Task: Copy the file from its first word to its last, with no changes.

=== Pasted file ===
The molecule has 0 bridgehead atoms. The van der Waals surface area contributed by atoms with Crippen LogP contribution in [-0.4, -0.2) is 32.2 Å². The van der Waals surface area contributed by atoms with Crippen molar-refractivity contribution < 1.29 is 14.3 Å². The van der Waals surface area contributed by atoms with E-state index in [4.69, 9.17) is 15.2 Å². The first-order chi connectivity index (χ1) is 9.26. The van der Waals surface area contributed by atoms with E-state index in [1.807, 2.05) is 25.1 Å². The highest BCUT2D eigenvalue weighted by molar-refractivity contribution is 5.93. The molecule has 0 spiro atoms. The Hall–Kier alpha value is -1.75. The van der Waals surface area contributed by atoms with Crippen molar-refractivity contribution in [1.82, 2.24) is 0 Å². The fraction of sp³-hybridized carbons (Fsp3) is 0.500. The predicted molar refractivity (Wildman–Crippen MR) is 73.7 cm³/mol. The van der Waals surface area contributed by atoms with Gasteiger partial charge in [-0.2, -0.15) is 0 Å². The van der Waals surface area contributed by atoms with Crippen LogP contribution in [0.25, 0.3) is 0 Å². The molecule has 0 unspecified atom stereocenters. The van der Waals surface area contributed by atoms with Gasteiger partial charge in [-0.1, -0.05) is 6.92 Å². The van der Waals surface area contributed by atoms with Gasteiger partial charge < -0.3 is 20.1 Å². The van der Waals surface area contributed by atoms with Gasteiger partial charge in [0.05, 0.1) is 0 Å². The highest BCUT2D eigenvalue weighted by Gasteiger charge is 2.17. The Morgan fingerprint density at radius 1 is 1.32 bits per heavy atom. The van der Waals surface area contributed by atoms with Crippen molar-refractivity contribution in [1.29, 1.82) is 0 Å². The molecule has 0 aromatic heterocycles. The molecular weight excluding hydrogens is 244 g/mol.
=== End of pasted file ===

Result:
The molecule has 0 bridgehead atoms. The van der Waals surface area contributed by atoms with Crippen LogP contribution in [-0.4, -0.2) is 32.2 Å². The van der Waals surface area contributed by atoms with Crippen molar-refractivity contribution < 1.29 is 14.3 Å². The van der Waals surface area contributed by atoms with E-state index in [4.69, 9.17) is 15.2 Å². The first-order chi connectivity index (χ1) is 9.26. The van der Waals surface area contributed by atoms with E-state index in [1.807, 2.05) is 25.1 Å². The highest BCUT2D eigenvalue weighted by molar-refractivity contribution is 5.93. The molecule has 0 spiro atoms. The Hall–Kier alpha value is -1.75. The van der Waals surface area contributed by atoms with Crippen molar-refractivity contribution in [1.82, 2.24) is 0 Å². The fraction of sp³-hybridized carbons (Fsp3) is 0.500. The predicted molar refractivity (Wildman–Crippen MR) is 73.7 cm³/mol. The van der Waals surface area contributed by atoms with Gasteiger partial charge in [-0.2, -0.15) is 0 Å². The van der Waals surface area contributed by atoms with Crippen LogP contribution in [0.25, 0.3) is 0 Å². The molecule has 0 unspecified atom stereocenters. The van der Waals surface area contributed by atoms with Gasteiger partial charge in [-0.1, -0.05) is 6.92 Å². The van der Waals surface area contributed by atoms with Gasteiger partial charge < -0.3 is 20.1 Å². The van der Waals surface area contributed by atoms with Gasteiger partial charge in [0.05, 0.1) is 0 Å². The highest BCUT2D eigenvalue weighted by Gasteiger charge is 2.17. The Morgan fingerprint density at radius 1 is 1.32 bits per heavy atom. The van der Waals surface area contributed by atoms with Crippen molar-refractivity contribution in [1.29, 1.82) is 0 Å². The molecule has 0 aromatic heterocycles. The molecular weight excluding hydrogens is 244 g/mol.